The study largely confirmed that personal financial shocks lead to mortgage defaults — job losses in particular — without citing negative housing equity as an overriding factor. It also showed that many homeowners struggle to hang onto their homes when times get tough, perhaps longer than they should.
This matches my anecdotal observations as well.
Strategic default is never an easy choice. In my opinion, walking away from mortgage debt was the best way to secure their children’s future. Many didn’t heed my advice, and they paid a heavy price for their principled approach.
Once home prices stopped falling, strategic default no longer made sense. Any deeply underwater borrower making payments in excess of a comparable rental benefited financially from strategic default. That’s the math. However, defying the math, very few homeowners actually defaulted.
People cloak their reasons with intellectual rationalizations, but it’s an emotional decision based on the desire to keep their family home and the ethical considerations that go along with the decision. As with any emotional decision, it may be right, or it may be wrong, depending more upon the perceptions of the decision maker rather than some outside measuring stick.
Since strategic default is an emotional decision, anything pertinent to the decision maker impacts the number of people who strategically default. Most people default because they can no longer take the emotional strain of trying to make payments they really can’t afford. Their willingness to endure this hardship depends on what they perceive as the reward.
Many potential strategic defaulters don’t quit paying because they can’t accept the loss of self-respect that accompanies what they interpret as breaking a promise. Many others believe losing the family home would inflict more pain on themselves and their families than continuing to make the payments. For many, the additive impact of both of these factors compel them to endure the financial distress rather than walk out the strategic default exit.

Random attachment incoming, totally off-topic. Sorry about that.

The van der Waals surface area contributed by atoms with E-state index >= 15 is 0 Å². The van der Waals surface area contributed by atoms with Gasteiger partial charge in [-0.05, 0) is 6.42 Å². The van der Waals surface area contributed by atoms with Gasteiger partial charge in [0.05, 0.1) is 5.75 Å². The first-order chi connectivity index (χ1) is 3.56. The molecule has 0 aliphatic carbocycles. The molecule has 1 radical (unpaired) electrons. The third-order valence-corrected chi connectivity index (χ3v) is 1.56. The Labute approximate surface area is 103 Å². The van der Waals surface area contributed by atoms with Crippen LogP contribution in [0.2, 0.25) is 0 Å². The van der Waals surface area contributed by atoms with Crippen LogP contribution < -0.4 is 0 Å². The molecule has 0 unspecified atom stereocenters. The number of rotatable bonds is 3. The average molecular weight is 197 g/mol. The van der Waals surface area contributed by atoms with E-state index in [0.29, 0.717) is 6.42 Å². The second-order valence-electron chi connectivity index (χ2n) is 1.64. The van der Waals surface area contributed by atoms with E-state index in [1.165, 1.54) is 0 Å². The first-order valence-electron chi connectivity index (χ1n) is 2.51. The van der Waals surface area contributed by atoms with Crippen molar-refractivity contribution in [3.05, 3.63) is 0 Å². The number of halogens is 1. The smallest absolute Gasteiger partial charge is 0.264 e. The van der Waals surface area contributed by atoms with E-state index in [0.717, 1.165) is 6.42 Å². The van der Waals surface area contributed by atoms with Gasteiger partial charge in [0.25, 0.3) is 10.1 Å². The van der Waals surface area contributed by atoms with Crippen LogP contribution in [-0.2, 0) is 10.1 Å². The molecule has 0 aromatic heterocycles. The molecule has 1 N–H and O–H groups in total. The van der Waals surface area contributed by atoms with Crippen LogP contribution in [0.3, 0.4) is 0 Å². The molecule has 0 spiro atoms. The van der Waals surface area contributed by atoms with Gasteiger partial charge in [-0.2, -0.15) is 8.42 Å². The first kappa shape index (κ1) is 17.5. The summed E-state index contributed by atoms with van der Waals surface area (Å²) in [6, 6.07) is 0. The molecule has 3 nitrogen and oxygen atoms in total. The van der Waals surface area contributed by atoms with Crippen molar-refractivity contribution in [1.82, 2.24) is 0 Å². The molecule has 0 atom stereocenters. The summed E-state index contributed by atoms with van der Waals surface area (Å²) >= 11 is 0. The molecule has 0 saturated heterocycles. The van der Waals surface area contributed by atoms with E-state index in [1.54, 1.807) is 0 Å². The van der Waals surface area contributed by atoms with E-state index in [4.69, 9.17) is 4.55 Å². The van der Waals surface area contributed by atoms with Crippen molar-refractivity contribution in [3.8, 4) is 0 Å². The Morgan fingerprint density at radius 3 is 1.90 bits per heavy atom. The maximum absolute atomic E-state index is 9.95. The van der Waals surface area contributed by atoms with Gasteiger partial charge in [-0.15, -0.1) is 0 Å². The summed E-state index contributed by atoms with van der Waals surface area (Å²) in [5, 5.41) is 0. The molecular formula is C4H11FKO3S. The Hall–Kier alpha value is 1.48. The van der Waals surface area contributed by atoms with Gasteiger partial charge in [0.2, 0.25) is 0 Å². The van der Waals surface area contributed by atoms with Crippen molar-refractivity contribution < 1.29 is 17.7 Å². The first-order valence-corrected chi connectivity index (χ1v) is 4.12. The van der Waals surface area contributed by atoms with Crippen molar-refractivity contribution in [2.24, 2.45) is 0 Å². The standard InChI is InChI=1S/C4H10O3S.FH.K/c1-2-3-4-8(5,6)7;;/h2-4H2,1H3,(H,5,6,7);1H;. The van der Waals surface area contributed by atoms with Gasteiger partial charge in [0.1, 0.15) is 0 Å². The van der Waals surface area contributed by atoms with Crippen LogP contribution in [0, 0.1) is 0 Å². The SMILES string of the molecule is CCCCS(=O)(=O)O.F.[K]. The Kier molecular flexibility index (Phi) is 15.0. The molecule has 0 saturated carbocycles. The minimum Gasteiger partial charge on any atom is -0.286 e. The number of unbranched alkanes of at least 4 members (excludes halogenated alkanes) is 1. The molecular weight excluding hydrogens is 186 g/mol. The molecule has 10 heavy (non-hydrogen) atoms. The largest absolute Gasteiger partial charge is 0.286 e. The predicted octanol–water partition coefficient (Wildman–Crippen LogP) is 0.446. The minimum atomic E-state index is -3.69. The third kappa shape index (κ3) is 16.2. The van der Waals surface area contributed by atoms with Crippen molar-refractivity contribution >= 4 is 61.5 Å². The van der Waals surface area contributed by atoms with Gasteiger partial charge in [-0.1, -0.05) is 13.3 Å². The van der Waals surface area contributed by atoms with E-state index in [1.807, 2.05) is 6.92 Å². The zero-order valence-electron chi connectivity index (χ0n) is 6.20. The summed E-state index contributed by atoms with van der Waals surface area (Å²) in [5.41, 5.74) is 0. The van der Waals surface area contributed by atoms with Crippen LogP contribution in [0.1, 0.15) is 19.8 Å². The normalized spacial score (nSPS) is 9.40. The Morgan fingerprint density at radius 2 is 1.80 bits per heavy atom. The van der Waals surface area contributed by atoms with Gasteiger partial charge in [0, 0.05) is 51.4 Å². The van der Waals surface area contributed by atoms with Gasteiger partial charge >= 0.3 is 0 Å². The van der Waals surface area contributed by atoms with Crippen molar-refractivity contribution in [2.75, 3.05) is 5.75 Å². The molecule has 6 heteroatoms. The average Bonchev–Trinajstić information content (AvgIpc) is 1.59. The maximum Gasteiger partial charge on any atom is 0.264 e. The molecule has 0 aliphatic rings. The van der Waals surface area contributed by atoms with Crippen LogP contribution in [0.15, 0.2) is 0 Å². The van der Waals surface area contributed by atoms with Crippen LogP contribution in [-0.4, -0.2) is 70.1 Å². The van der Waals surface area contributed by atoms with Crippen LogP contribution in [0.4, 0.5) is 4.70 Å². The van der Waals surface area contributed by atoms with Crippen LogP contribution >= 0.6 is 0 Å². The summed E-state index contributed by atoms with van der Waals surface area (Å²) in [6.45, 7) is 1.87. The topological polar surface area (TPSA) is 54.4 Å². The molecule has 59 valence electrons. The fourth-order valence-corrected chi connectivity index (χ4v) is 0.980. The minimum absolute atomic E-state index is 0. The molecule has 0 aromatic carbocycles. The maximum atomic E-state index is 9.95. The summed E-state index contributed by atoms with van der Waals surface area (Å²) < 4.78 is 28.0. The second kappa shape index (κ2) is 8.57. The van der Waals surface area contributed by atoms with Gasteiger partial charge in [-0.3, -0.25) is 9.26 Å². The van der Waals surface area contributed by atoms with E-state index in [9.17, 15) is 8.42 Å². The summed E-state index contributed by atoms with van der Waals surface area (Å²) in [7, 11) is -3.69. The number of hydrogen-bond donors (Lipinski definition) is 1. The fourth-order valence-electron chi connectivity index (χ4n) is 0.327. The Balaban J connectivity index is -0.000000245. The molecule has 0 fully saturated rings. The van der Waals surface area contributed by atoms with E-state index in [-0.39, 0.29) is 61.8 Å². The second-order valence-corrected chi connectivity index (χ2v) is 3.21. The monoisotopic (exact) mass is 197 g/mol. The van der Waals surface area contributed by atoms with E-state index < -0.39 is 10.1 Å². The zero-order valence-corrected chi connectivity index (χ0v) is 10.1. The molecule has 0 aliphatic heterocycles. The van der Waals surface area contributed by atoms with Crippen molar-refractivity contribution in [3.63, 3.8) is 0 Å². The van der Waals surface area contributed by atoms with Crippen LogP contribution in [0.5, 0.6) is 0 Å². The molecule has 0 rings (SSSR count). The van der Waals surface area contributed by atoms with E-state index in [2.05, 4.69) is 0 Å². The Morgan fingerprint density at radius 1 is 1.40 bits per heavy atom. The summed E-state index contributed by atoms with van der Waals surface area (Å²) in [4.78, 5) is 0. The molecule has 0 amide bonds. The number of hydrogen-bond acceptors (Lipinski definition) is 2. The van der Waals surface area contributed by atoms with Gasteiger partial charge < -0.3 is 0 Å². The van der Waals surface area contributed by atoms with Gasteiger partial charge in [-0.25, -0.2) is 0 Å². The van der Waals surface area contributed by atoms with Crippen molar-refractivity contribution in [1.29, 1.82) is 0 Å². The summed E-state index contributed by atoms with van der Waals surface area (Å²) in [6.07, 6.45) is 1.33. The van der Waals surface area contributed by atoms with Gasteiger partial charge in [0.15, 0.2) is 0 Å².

Another major weight on the decision-making scale is the perception of future financial reward. People bought houses during the housing bubble because they believed they would be rewarded with HELOC money or increasing value in their properties. The housing bust squelched most of these dreams, but hope springs eternal, and many are holding on with the belief the market will eventually make them whole again. The belief in this future reward can push a borrower in either direction depending on what’s happening with home prices.
As home prices plummeted, so did borrower’s hopes of ever having equity again. Borrowers without hope of equity often strategically default. Once it became widespread perception that house prices were on the mend, the psychological impact on underwater borrowers was profound. Many who would not gain equity in many, many years saw the distant light at the end of the tunnel. Rising home prices gave distressed borrowers hope, and this hope dramatically changed the strategic default equation.